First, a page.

- when you want to quit, there are 3 options:
    - if you have been paying for less than 12 months, then you just quit
    - if you have been paying for more than 12 months (for example 18 months), when you click on "Cancel" you will have an option "Do you want to own the software for $49?"
                - Yes: you will own a license of Substance, meaning SD + SP + B2M. This means you can own the software for $290 (12 x 20 + 49) after 1 year, compared to $320 (16 x 20) today after 16 months with Substance Live.
                - No: you just quit


Regarding the updates:
- you pay $75 to get 12 months of maintenance, and you own the software.

For example, with Substance Painter 2 Indie:
- you have free updates (free maintenance) up to September 30, 2017
- we release new builds in October, November, etc, but you are not interested in the new features, so you don't do anything. You still use your regular build from September.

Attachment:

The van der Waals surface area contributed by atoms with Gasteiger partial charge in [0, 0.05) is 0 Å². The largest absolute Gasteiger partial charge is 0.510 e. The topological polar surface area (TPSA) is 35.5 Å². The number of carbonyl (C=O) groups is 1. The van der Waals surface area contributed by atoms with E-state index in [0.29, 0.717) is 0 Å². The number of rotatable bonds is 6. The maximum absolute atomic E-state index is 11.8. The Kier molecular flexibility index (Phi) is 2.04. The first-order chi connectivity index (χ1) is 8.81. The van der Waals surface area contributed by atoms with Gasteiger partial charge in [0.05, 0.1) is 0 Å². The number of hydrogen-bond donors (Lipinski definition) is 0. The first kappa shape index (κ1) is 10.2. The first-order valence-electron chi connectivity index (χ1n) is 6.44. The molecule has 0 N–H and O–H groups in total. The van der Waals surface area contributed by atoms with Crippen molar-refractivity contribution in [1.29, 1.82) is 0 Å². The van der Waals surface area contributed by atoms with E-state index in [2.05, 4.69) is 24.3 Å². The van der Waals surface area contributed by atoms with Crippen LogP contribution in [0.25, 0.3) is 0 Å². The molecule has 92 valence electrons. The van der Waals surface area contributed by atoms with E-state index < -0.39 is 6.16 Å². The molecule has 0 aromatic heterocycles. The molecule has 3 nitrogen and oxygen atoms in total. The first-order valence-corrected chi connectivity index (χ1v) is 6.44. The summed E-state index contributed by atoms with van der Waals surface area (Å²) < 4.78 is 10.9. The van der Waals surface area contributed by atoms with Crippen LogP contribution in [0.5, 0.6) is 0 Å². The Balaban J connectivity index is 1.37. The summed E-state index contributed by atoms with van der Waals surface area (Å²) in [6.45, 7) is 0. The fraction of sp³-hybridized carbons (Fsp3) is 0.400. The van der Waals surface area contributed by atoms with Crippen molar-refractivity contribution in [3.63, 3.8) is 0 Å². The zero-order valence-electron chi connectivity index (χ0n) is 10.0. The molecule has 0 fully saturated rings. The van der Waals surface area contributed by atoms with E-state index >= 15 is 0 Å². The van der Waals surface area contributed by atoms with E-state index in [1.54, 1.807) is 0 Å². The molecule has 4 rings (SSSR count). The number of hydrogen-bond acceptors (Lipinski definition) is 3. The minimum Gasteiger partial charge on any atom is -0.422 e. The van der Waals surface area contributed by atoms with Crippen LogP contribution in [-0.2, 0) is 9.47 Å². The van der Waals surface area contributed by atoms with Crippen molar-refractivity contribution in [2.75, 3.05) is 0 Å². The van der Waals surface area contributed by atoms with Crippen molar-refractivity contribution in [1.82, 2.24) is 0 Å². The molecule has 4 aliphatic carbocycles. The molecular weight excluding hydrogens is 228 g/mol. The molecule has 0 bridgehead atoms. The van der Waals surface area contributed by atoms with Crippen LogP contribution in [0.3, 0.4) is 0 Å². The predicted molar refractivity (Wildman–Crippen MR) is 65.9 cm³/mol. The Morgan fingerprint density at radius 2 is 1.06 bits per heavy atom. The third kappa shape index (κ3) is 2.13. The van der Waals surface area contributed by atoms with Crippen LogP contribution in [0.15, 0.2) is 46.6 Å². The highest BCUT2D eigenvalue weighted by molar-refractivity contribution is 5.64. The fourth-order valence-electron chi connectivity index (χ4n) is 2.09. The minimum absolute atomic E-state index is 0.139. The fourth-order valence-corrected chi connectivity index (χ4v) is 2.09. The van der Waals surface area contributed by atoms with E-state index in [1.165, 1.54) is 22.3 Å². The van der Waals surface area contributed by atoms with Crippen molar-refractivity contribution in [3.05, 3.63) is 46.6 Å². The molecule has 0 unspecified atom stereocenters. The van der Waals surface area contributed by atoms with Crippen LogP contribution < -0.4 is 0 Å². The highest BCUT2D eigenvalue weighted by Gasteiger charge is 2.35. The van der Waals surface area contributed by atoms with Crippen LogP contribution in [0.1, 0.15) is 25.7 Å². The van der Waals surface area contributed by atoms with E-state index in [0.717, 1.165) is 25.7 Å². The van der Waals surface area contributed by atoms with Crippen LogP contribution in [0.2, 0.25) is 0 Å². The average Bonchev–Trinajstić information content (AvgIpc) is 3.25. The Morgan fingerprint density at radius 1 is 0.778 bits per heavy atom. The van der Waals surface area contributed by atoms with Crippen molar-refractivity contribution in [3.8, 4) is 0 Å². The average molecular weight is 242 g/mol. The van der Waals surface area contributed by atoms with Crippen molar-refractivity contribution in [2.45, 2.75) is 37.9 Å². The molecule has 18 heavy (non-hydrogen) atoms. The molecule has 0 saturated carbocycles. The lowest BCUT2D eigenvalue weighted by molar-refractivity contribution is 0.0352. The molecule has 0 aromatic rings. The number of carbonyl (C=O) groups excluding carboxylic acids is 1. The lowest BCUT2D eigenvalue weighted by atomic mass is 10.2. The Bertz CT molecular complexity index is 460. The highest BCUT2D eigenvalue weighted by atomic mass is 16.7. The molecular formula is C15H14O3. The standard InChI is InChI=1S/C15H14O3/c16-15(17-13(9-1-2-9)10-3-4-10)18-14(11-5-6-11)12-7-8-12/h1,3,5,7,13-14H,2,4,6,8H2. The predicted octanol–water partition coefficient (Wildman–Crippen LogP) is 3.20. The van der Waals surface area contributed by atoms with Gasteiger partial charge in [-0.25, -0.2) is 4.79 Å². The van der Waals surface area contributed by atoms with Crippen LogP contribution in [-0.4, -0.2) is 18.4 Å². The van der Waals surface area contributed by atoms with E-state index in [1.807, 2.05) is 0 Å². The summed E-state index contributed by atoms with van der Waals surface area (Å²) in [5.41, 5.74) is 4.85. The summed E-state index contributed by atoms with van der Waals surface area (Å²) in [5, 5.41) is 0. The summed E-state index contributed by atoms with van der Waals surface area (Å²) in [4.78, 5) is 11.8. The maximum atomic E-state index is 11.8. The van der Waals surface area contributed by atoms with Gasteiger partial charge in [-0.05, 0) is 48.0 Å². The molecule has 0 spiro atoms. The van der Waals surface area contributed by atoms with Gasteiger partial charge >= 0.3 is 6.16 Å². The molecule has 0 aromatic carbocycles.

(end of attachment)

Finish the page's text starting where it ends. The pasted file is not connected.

- in January 2018 we release a new build, with a feature that you love: you pay $75, and you will get all the builds up to January 2019. Then you keep your build from January 2019.
- or you can wait for a few more months, see what's coming, and purchase the update only you feel it's worth it. Maybe you will wait months before purchasing a 12 months maintenance.

It's basically like today, except that instead of buying "Substance Painter 2" without knowing how many updates you will get, you buy 12 months of maintenance.

Cheers,

I'm very confused, I am a Substance live member, 19.90 per month. You just got a payment from me on the 5th of this month and now I got an email saying my license expires in 3 days. I really don't understand.

ahh ok, wonder how that happened. Thanks.